Back in February, you wrote a piece for Indiewire about letting go of the "female thing" in filmmaking. Can you speak to that a bit?
You know, Olivia [Wilde] is really good about reminding me of that. She says people ask her all the time, “Well, how is it working with a female director?” And she says, “Well, it’s just working with a director." I think I feel the same way, especially going through the whole thing of being a DP and going through this boy’s club of the ASC. There are not many female DPs and people always refer to us as “female DPs." It's the same with female directors.
Why do you think saying "female director" or "female DP" versus just "director" or "DP" makes a difference?
You know, there is a difference. The thing that’s difficult is young guys coming out who just directed a feature that was moderately successful, go on and get a second film and [are] offered a $100 million feature. That just doesn’t happen for women, and everybody knows it. The studios are going to more readily put their trust in a man over a woman. We just need to change that stigma, that statement attached to being a woman.
The exposure and the idea of seeing women behind the camera, of seeing them controlling the set in a way that’s the same as any dude, we need more of that, and we need people to make a conscious choice to hire women.
How should do you think we should talk about women in the industry? How can talking about women differently create change?
Well, for example, I got an award last year. It was really nice because I went to NYU and I got to come back for their Fusion Film festival, which is a woman’s film festival, and they presented me with this Woman of the Year Award. I hadn’t really prepared a speech but I did manage to babble something out and at the end I kind of said, “This is such an honor to be recognized, but the one thing I hope for us as a group is that an award like this doesn’t exist one day.”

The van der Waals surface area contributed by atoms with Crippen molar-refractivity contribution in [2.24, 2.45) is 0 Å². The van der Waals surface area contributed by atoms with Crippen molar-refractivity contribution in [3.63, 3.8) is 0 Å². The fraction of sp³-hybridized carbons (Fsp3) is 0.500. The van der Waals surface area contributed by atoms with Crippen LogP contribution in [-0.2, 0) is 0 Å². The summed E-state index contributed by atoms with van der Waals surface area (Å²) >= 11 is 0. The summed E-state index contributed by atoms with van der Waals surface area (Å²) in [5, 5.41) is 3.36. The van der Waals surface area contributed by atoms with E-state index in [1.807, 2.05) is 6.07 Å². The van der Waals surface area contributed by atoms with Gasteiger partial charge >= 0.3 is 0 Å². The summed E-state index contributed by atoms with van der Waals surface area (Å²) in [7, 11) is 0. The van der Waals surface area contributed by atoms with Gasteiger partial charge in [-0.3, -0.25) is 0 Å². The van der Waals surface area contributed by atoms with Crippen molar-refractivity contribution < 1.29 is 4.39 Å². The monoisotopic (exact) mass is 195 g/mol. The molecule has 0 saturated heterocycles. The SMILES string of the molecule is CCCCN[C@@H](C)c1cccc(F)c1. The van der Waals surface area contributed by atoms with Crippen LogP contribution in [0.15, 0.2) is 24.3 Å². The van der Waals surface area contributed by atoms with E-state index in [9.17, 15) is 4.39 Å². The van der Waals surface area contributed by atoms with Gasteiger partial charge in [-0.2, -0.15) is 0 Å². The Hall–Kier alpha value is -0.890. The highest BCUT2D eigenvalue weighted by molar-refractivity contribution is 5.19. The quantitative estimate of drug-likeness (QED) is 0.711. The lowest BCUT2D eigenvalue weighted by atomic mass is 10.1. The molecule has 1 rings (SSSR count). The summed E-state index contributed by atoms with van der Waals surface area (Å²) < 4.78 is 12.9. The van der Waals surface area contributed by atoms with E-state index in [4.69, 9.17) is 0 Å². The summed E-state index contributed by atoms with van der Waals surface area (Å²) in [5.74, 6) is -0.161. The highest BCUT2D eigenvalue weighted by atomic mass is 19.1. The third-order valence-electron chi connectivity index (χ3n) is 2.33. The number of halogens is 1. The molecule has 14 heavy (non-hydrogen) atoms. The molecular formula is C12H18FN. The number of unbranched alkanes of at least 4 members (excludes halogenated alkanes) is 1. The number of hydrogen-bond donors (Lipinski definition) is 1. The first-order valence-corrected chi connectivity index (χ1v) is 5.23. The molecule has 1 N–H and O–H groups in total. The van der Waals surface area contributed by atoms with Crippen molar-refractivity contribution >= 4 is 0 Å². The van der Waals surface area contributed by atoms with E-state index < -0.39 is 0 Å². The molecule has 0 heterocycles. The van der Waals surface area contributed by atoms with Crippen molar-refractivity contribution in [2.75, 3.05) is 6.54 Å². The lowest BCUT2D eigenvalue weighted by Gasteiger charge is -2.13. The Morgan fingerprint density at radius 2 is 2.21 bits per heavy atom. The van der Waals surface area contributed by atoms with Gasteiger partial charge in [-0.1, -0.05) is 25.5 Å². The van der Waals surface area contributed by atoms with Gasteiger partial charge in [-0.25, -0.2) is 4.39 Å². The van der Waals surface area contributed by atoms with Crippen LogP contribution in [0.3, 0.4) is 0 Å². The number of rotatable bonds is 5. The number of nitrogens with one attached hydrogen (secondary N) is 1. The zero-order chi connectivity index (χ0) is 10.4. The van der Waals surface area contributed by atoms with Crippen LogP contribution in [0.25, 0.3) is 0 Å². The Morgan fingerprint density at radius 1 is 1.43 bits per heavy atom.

Oh, definitely. Although, before that ideal future, what kind of changes do you hope for on a more short-term basis?
I think, if there are lists, there just needs to be women on them. I know sometimes it’s harder to find the hot female director or the hot female DP, but I think people need to be a little more conscious of that. You need to make it known to all the women coming that you can do this job and it’s not weird. The exposure and the idea of seeing women behind the camera, of seeing them controlling the set in a way that’s the same as any dude, we need more of that, and we need people to make a conscious choice to hire women. I don't like to complain about it, to say, "We're special because we're female," but I think things will start to improve and eventually not needing that [special status] will become the norm. It may take a long time.
This interview has been edited and condensed for clarity.